Can you stay open to the pain of others?
Humans are an empathic, compassionate, and loving species, so it is natural to feel sad, worried, or fiery about the troubles and pain of other people. (And about those of cats and dogs and other animals, but I’ll focus on human beings here.)
Long ago, the Buddha spoke of the “first dart” of unavoidable physical pain. Given our hardwired nature as social beings, when those we care about are threatened or suffer, there is another kind of first dart: unavoidable emotional pain.
For example, if you heard about people who go to bed hungry – as a billion of us do each night – of course … Read more »
The Buddha was asked, what is the difference between how an ordinary person and a wise person responds to pain? He replied with the analogy of the two darts. All of us experience pain – whether that is physical pain like catching your finger in the door or mental pain such as when someone rejects you. This is the first dart, which we could call primary suffering.
An ordinary person then gets caught up in trying to push away or avoid the pain; in blaming themselves or others, or feeling self-pity. This has the effect of making matters worse: the second dart, which we can call secondary suffering. A wise person just has the first … Read more »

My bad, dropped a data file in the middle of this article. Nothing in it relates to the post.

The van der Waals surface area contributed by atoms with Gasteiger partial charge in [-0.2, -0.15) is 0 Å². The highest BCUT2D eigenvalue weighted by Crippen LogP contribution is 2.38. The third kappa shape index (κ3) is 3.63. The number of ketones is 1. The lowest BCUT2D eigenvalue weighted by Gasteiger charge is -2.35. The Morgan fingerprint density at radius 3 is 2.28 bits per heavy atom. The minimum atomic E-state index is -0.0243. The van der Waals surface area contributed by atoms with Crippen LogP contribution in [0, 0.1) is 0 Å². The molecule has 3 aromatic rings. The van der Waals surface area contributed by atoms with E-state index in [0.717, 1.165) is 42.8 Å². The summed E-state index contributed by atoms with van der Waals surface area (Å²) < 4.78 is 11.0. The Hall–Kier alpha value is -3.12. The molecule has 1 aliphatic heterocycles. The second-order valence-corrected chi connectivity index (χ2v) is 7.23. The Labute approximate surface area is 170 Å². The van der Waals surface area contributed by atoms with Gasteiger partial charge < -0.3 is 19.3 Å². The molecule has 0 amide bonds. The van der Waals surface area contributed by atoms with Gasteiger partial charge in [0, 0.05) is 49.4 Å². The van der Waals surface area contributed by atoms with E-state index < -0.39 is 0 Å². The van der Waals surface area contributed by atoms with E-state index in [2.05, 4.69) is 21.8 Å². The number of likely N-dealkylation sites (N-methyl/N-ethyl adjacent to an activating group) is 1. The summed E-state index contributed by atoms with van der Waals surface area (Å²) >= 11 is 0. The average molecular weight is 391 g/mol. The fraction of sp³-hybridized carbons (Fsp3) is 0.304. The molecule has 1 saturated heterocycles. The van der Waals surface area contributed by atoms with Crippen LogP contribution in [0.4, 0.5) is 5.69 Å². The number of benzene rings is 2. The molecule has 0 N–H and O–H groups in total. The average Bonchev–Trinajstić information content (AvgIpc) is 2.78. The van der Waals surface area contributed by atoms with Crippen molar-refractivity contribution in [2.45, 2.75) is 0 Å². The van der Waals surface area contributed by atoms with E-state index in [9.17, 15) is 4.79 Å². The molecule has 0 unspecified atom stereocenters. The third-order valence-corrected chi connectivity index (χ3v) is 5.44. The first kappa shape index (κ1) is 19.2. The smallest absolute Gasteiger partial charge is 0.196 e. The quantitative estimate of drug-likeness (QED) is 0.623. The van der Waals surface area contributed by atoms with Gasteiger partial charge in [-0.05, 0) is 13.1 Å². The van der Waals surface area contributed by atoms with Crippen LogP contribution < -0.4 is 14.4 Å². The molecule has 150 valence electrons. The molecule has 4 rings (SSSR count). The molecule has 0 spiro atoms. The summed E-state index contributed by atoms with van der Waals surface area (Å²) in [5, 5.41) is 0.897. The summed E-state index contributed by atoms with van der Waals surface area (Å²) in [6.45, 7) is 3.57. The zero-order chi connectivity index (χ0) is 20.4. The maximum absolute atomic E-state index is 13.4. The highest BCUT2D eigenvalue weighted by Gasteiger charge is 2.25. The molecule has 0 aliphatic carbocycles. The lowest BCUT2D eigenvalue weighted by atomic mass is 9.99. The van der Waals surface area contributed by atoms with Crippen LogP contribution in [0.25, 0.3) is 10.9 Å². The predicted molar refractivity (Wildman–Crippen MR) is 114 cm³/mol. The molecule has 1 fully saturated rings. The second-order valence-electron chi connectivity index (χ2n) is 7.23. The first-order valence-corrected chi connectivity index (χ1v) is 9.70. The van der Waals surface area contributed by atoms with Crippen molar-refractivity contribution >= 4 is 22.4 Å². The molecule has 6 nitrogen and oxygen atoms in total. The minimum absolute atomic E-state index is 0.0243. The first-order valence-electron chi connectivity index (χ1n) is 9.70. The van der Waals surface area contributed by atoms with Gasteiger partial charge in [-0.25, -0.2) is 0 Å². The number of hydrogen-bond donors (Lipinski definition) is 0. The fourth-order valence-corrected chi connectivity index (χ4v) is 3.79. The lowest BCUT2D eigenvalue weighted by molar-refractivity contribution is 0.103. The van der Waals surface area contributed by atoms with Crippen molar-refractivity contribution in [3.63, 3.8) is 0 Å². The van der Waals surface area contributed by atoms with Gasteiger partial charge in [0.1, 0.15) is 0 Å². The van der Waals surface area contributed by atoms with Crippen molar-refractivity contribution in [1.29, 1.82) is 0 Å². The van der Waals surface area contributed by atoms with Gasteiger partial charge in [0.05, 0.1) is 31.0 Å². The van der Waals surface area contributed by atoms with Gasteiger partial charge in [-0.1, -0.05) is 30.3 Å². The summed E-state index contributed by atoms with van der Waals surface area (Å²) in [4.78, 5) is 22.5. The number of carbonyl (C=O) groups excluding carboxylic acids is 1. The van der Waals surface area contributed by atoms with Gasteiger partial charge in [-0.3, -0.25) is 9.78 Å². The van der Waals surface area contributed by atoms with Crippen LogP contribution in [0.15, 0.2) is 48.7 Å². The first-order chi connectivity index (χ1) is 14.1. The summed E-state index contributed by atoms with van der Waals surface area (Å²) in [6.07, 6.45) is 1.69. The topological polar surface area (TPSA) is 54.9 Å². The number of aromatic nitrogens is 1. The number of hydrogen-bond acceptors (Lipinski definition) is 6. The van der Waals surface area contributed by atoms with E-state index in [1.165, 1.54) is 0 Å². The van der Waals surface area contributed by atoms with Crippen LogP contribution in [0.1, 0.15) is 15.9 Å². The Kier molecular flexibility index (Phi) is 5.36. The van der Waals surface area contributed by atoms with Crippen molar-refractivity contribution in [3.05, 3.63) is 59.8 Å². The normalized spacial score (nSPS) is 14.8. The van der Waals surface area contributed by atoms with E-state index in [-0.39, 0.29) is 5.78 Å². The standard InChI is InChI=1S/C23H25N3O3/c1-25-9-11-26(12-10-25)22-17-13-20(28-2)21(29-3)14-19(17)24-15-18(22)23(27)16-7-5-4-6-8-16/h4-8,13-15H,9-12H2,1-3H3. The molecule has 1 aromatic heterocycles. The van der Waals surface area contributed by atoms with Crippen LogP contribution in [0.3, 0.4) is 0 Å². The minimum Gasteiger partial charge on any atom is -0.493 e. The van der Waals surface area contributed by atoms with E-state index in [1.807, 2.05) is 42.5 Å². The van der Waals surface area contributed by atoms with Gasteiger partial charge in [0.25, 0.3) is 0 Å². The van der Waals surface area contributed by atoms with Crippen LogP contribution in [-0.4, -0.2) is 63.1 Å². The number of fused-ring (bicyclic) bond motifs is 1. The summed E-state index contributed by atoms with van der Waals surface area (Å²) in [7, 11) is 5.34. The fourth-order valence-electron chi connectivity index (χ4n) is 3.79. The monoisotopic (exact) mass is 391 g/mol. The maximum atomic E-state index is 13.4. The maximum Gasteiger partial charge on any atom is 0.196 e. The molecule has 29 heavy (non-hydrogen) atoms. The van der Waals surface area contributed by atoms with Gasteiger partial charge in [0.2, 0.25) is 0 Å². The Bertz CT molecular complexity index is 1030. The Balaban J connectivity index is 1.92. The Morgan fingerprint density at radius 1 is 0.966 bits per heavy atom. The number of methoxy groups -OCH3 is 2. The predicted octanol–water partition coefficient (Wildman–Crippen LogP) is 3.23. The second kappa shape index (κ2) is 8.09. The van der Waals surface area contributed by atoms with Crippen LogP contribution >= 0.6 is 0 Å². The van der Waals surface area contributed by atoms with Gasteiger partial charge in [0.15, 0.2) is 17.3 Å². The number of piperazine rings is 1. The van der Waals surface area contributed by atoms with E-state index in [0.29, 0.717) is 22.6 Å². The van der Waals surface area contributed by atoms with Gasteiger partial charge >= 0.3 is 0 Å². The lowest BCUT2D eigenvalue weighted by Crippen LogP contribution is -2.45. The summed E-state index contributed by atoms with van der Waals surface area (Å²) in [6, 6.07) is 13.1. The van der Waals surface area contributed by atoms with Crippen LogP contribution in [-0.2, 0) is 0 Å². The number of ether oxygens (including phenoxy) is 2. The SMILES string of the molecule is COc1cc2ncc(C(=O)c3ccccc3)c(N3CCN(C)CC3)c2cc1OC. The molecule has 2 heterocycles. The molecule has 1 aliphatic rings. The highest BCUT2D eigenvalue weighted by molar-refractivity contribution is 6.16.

Tomas Rocha, The Atlantic: For some, meditation has become more curse than cure. Willoughby Britton wants to know why.
Set back on quiet College Hill in Providence, Rhode Island, sits a dignified, four story, 19th-century house that belongs to Dr. Willoughby Britton. Inside, it is warm, spacious, and organized. The shelves are stocked with organic foods. A solid wood dining room table seats up to 12. Plants are ubiquitous. Comfortable pillows are never far from reach. The basement—with its own bed, living space, and private bathroom—often hosts a rotating cast of yogis and meditation teachers. Britton’s own living space and office are on the …
Sarah Rudell Beach, Huffington Post: You’ve begun your meditation practice. You know all the amazing benefits of meditation and are excited about this change in your routine.